Tuesday 25 Nov 2003
IPSWICH TUNNEL CLOSURE UPDATE
- Region & Route:
Network Rail, the Strategic Rail Authority (SRA), Anglia Railways and First Great Eastern have been working together to secure alternative travel arrangements for passengers who will be affected by the Ipswich rail tunnel closure in Summer 2004.
Ipswich rail tunnel will be closed from 11 July 2004 until 5 September 2004. The eight-week closure is an essential part of a £40 million project to safeguard the future of rail freight on the vital route between Felixstowe and Nuneaton. The highest freight container that can currently pass through the tunnel is 8’6”, but there is a clear international trend to increase the size of containers to 9’ 6” high. Without tunnel alterations, rail freight business from the port of Felixstowe will gradually decline.
Mark Livock, Network Rail Project Director said:
“Network Rail and its industry partners have planned this essential work to Ipswich tunnel to ensure minimum disruption to passengers. During the upgrade, passengers will still be able to plan, travel and complete their journeys through a range of alternative rail and coach services which we are developing at the moment. The closure is unavoidable, but we want to make passengers’ journeys as comfortable as we can during the period of work.”
- more -
Update - 2
Chris Harvey, Project Sponsor, Strategic Rail Authority said:
“Keeping lorries off our overcrowded roads benefits everyone as transporting goods by rail reduces harmful air pollution as well as congestion. We understand that the temporary closure of Ipswich tunnel will cause some inconvenience for passengers, which we will keep to a minimum, but we are confident that passengers will agree that the long term gain far outweighs the short term pain.”
Alternative travel arrangements 11 July – 5 September 2004:
· There will be no mainline train services from Ipswich station. The station, the ticket office and its retail units will remain open. Station staff will be on hand with up to date travel information.
· A direct coach service will run between Ipswich and Manningtree.
· Direct coach services will run between Stowmarket, Felixstowe and Woodbridge to Manningtree at peak times.
· Free parking will be available at Ipswich and Stowmarket.
· Free parking for Anglia Railways’ Commuter Club members will be available at Portman Road, Ipswich.
o A direct coach service in the morning will run from Portman Road to Manningtree.
· Potential temporary car park at Manningtree with limited spaces, subject to planning permission.
· One direct train in morning peak from Norwich to London via Cambridge.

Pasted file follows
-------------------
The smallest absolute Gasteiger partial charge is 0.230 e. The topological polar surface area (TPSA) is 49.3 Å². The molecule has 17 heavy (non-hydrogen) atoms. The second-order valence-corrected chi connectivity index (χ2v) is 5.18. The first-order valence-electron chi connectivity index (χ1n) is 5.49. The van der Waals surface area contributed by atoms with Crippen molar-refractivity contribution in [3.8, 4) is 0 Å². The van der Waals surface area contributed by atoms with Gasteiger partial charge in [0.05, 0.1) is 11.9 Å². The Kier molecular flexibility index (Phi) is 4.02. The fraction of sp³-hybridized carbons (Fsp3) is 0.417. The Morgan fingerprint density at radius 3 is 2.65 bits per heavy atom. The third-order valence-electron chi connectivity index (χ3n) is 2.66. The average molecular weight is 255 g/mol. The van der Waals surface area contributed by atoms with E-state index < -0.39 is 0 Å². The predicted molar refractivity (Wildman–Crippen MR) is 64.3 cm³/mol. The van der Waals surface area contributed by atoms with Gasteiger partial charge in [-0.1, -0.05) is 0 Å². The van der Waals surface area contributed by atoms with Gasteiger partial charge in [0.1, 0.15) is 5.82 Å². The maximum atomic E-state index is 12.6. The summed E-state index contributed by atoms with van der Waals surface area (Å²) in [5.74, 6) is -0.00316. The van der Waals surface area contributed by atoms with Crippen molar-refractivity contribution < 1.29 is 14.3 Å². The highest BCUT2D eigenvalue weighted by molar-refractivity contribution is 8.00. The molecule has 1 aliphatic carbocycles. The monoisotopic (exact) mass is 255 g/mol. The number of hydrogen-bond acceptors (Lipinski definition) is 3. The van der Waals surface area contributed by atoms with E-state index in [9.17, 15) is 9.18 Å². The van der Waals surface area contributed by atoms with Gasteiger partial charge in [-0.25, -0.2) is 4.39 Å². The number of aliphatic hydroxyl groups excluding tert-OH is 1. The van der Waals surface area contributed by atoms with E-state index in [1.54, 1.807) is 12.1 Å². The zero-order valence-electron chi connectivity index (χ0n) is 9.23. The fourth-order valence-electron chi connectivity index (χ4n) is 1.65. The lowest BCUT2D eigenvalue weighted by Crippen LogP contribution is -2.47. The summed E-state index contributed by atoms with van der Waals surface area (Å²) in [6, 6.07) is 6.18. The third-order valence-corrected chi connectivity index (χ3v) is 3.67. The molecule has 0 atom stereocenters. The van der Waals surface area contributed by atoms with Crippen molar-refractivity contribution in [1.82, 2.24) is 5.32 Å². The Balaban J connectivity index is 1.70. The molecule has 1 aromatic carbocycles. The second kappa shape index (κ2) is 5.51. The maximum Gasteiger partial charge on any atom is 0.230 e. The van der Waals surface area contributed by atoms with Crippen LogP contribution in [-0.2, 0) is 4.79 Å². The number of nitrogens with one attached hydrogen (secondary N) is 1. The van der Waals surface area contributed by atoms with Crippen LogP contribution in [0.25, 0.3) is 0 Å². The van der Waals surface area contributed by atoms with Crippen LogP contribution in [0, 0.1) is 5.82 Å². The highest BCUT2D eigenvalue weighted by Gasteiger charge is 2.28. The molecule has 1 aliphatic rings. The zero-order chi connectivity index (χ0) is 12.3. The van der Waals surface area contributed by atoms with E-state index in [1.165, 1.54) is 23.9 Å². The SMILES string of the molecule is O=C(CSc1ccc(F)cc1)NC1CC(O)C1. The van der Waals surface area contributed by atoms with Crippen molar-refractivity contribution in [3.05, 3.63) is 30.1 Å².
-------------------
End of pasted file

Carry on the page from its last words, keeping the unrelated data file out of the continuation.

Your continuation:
· One direct train in evening peak from London to Norwich via Cambridge.
· One direct train, off peak, in both directions to and from Norwich and London via Cambridge.
· Extra carriages on Norwich to Cambridge and Ipswich to Cambridge/Peterborough services.
· Off peak travellers to/from Norwich can use direct services from Norwich to Cambridge.
· Local train services to Felixstowe, Lowestoft, Cambridge and Peterborough will not be affected.
· Specific timetable details will be published by Train Operating Companies in Spring 2004.
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Update - 3
Undoubtedly, some passengers will choose to drive to Manningtree, therefore Network Rail commissioned an extensive travel survey, assessing Manningtree’s suitability to the potential increase in traffic. The results were positive and concluded that, with additional signage in place, extra traffic can be accommodated safely on the A137. This study has been reviewed by Essex County Council and supports Network Rail’s planning application for a temporary car park at Manningtree station.
Network Rail actively uses every access opportunity to maintain the railway. Therefore during the eight-week closure additional railway maintenance and renewal work will be carried out in the area which will benefit passengers and freight customers. Resources from around the region will be concentrated on the main line. Activities will include work to the track, overhead lines, signalling and telecommunications, vegetation clearance and level crossing work. Maximising this period will reduce the need for further work during the remainder of the year. In total 11 miles of track will be renewed; 15,200 yards between Ipswich and Manningtree and 3,800 yards between Colchester and Manningtree.
Mark Phillips, Network Rail Regional Director said:
“The Ipswich rail tunnel closure is a good opportunity to carry out other work on the mainline into Ipswich. Network Rail is investing millions of pounds in the railway infrastructure, which will result in increased reliability and improved performance.”
About Network Rail
We own, operate and develop Britain's railway infrastructure; that's 20,000 miles of track, 30,000 bridges, tunnels and viaducts and the thousands of signals, level crossings and stations. We run 20 of the UK's largest stations while all the others, over 2,500, are run by the country's train operating companies.
Usually, there are almost five million journeys made in the UK and over 600 freight trains run on the network. People depend on Britain's railway for their daily commute, to visit friends and loved ones and to get them home safe every day. Our role is to deliver a safe and reliable railway, so we carefully manage and deliver thousands of projects every year that form part of the multi-billion pound Railway Upgrade Plan, to grow and expand the nation's railway network to respond to the tremendous growth and demand the railway has experienced - a doubling of passenger journeys over the past 20 years.
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